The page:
In spite of the clear benefits to colleagues, students and the organisation (see above), there is a systemic exclusion or lack of accounting for ‘informal support service’ to students and colleagues (Mitchell, 2015)(Littlejohn, 2023)(Kandiko Howson et al., 2018)(Breeze et al., 2020).  Provision of support is often contingent upon availability and goodwill (Breeze et al, 2020) and evidenced in the lack of recognition in workload allocations or rewarded in pay or promotion (Breeze et al., 2020). This work is often described as ‘academic housework’ and tends to be done mainly by women (Angervall & Beach, 2017b, Heijstra et al., 2017 in Kandiko Howson et al., 2018) and members of other marginalised groups. This may be accompanied by a sense of responsibility to provide representation and support based on personal experiences (Channer & Franklin, 1995) or a commitment to equality, diversity and inclusion (Slack & Pownall, 2023).   

For those given a formal supportive role, such as a Personal Tutor, there is a lack of training, support, formal supervision (Banta et al., 2002, Earwaker, 1992, Huyton, 2009, McFarlane, 2016, Watts, 2011 in Grey & Osborne, 2020), or time to undertake relevant training (Gubby & McNab, 2013 in ibid.).  This was particularly experienced by more junior colleagues such as Graduate Teaching Assistants (GTAs) who perform much of the day-to-day support for students in classroom settings (Slack & Pownall, 2023). A lack of acknowledgement in existing metrics around pastoral student support, “compounds the emotional and practical demands on staff” (Morrish, 2019 in Brewster et al., 2022, p.556).  

Three key aspects to organisational design perpetuate these dynamics. Firstly, current workload culture and structures, including long hours, and the ubiquity of information technology (Lundberg & Cooper, 2010 in Turner, 2022) can negatively impact on wellbeing of staff and students (Winefield et al., 2014, Currie and Eveline, 2011 in Brewster et al., 2022) (Fetherston et al, 2021).  

Secondly, reductions in academic faculty have increased workloads (ibid.) and the dual pressures of increased student numbers and decreases in funding present challenges in being able to maintain ‘appropriate levels of support’ (Darabi et al., 2017).   

Thirdly, an increasingly performance-based culture (Salimzadeh et al., 2017) has “promoted a competitive, individualistic” work ethic (Brewster et al., 2022, p.557) with an absence of boundaries between work and family domains (Clark, 2000 in Fetherston et al., 2021) and rewards for excessive work rather than self-care or care for others.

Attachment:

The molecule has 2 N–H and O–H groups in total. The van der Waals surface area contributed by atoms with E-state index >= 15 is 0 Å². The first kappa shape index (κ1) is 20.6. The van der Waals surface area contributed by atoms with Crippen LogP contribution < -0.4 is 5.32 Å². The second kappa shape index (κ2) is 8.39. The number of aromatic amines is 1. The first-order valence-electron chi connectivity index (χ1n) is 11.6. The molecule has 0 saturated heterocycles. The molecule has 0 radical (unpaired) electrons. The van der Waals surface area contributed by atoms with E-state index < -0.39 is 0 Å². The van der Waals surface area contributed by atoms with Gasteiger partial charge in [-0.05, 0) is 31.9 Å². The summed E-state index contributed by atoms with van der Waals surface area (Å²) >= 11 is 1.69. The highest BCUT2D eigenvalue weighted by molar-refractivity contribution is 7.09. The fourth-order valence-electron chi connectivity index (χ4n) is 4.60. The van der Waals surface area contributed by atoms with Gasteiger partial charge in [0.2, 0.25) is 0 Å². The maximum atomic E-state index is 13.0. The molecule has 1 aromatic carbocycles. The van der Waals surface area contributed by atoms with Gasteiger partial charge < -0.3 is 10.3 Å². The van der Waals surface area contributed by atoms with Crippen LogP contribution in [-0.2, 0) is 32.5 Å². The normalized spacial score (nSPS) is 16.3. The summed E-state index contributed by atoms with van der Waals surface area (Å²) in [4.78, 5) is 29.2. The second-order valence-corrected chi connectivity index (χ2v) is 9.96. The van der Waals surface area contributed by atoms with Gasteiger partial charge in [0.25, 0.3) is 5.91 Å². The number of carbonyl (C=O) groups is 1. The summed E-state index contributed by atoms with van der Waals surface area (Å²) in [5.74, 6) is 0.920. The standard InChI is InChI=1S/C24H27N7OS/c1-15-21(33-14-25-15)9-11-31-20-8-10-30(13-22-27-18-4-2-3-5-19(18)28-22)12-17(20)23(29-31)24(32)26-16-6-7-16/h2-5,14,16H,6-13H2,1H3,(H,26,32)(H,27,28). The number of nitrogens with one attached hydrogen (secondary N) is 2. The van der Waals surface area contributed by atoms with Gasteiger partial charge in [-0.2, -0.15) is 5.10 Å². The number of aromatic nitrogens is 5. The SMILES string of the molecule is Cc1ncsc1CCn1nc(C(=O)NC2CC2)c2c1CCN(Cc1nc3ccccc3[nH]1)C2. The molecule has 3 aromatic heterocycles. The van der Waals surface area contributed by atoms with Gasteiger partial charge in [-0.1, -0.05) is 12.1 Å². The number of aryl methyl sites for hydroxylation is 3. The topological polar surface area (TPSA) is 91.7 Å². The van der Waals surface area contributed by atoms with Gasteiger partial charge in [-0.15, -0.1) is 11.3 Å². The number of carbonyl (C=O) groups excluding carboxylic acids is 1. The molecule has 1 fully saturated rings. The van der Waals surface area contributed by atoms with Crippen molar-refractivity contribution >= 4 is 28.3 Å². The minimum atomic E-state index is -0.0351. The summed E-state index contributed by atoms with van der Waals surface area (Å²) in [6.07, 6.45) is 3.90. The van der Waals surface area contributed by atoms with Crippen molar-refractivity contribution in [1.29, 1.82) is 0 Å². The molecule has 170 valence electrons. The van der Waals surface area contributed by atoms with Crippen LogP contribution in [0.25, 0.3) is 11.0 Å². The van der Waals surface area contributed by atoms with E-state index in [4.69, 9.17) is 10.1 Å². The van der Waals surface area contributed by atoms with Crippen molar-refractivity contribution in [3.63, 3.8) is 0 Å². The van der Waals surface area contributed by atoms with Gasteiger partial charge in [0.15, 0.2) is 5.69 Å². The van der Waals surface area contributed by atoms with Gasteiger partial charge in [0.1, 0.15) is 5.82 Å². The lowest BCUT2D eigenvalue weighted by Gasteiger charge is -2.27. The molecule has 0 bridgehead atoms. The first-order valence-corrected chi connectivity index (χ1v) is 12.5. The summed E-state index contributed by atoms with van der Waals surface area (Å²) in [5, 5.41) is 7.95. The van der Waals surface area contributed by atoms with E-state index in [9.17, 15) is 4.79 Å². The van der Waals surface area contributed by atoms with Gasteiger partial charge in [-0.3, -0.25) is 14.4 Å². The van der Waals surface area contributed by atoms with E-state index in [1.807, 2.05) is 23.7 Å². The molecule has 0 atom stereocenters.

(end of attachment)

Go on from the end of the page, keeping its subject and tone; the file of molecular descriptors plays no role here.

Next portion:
A call to action to re-imagine our organisational and educational purpose 

Fundamental questions arose from the literature around the frame of reference or underpinning beliefs relating to students and their needs, and the organisational response; “models shape the way in which students’ autonomy is valued and the ways in which accessing support is normalised or pathologised, conveying messages to students about their capabilities” (Myers, 2013, p.592).   

When we consider learning as a process of change, the transition involves uncertainty at any age (ibid.); learning by design evokes needs in all (Advance HE, 2023).  If our role is to enable learning, what organisational design changes do we need to see?  

Meaningful solutions 

This blog tells us that authentic support and interactions are essential and this contribution is poorly defined by the organisation in relation to role design, competency development, workload recognition and reward structures.  There are a number of outstanding questions that are important to explore to then be able to identify appropriate, meaningful solutions.  

If you are working in an academic or professional services role in an academic department and identify with the role of ‘support giver’ to students or colleagues, we invite you to express an interest in participating in online focus groups, on 11 and 14 March 2024.   

Engage with this project

To find out more about this project, and the other two in the Growing the HE workforce of the future theme, visit the project page using the button below. 

You can also express your interest in attending the Focus Group using this form. Please do let us know which session you would like to attend. 

Visit the project page

Bibliography and references